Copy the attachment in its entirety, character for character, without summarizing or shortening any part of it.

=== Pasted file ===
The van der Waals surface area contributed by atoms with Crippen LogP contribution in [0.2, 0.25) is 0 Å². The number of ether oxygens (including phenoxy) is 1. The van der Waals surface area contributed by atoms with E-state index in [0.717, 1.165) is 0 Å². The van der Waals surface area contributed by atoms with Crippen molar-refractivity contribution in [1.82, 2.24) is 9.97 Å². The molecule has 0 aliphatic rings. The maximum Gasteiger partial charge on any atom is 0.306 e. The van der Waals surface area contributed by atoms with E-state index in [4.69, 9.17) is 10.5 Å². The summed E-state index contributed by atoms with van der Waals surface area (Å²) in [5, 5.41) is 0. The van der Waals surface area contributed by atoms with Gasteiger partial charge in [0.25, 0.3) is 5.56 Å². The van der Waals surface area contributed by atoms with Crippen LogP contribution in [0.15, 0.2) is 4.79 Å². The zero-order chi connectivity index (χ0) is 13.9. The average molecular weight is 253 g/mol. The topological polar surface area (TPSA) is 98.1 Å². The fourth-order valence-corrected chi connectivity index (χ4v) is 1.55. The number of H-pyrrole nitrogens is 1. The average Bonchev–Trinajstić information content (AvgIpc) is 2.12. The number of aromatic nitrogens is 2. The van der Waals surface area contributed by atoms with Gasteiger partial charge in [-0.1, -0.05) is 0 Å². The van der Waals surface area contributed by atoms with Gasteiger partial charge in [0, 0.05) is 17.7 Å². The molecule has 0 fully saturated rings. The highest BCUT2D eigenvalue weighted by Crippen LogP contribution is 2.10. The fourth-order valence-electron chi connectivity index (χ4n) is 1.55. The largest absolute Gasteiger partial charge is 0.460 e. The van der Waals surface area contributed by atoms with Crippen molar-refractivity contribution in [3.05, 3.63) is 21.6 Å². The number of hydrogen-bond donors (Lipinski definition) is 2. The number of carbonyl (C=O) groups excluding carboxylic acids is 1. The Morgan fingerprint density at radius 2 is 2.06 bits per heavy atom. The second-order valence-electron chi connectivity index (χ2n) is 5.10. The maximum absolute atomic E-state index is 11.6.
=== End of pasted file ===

The van der Waals surface area contributed by atoms with Crippen LogP contribution in [0.2, 0.25) is 0 Å². The number of ether oxygens (including phenoxy) is 1. The van der Waals surface area contributed by atoms with E-state index in [0.717, 1.165) is 0 Å². The van der Waals surface area contributed by atoms with Crippen molar-refractivity contribution in [1.82, 2.24) is 9.97 Å². The molecule has 0 aliphatic rings. The maximum Gasteiger partial charge on any atom is 0.306 e. The van der Waals surface area contributed by atoms with E-state index in [4.69, 9.17) is 10.5 Å². The summed E-state index contributed by atoms with van der Waals surface area (Å²) in [5, 5.41) is 0. The van der Waals surface area contributed by atoms with Gasteiger partial charge in [0.25, 0.3) is 5.56 Å². The van der Waals surface area contributed by atoms with Crippen LogP contribution in [0.15, 0.2) is 4.79 Å². The zero-order chi connectivity index (χ0) is 13.9. The average molecular weight is 253 g/mol. The topological polar surface area (TPSA) is 98.1 Å². The fourth-order valence-corrected chi connectivity index (χ4v) is 1.55. The number of H-pyrrole nitrogens is 1. The average Bonchev–Trinajstić information content (AvgIpc) is 2.12. The number of aromatic nitrogens is 2. The van der Waals surface area contributed by atoms with Gasteiger partial charge in [-0.1, -0.05) is 0 Å². The van der Waals surface area contributed by atoms with Gasteiger partial charge in [0, 0.05) is 17.7 Å². The molecule has 0 fully saturated rings. The highest BCUT2D eigenvalue weighted by Crippen LogP contribution is 2.10. The fourth-order valence-electron chi connectivity index (χ4n) is 1.55. The largest absolute Gasteiger partial charge is 0.460 e. The van der Waals surface area contributed by atoms with Crippen molar-refractivity contribution in [3.05, 3.63) is 21.6 Å². The number of hydrogen-bond donors (Lipinski definition) is 2. The number of carbonyl (C=O) groups excluding carboxylic acids is 1. The Morgan fingerprint density at radius 2 is 2.06 bits per heavy atom. The second-order valence-electron chi connectivity index (χ2n) is 5.10. The maximum absolute atomic E-state index is 11.6.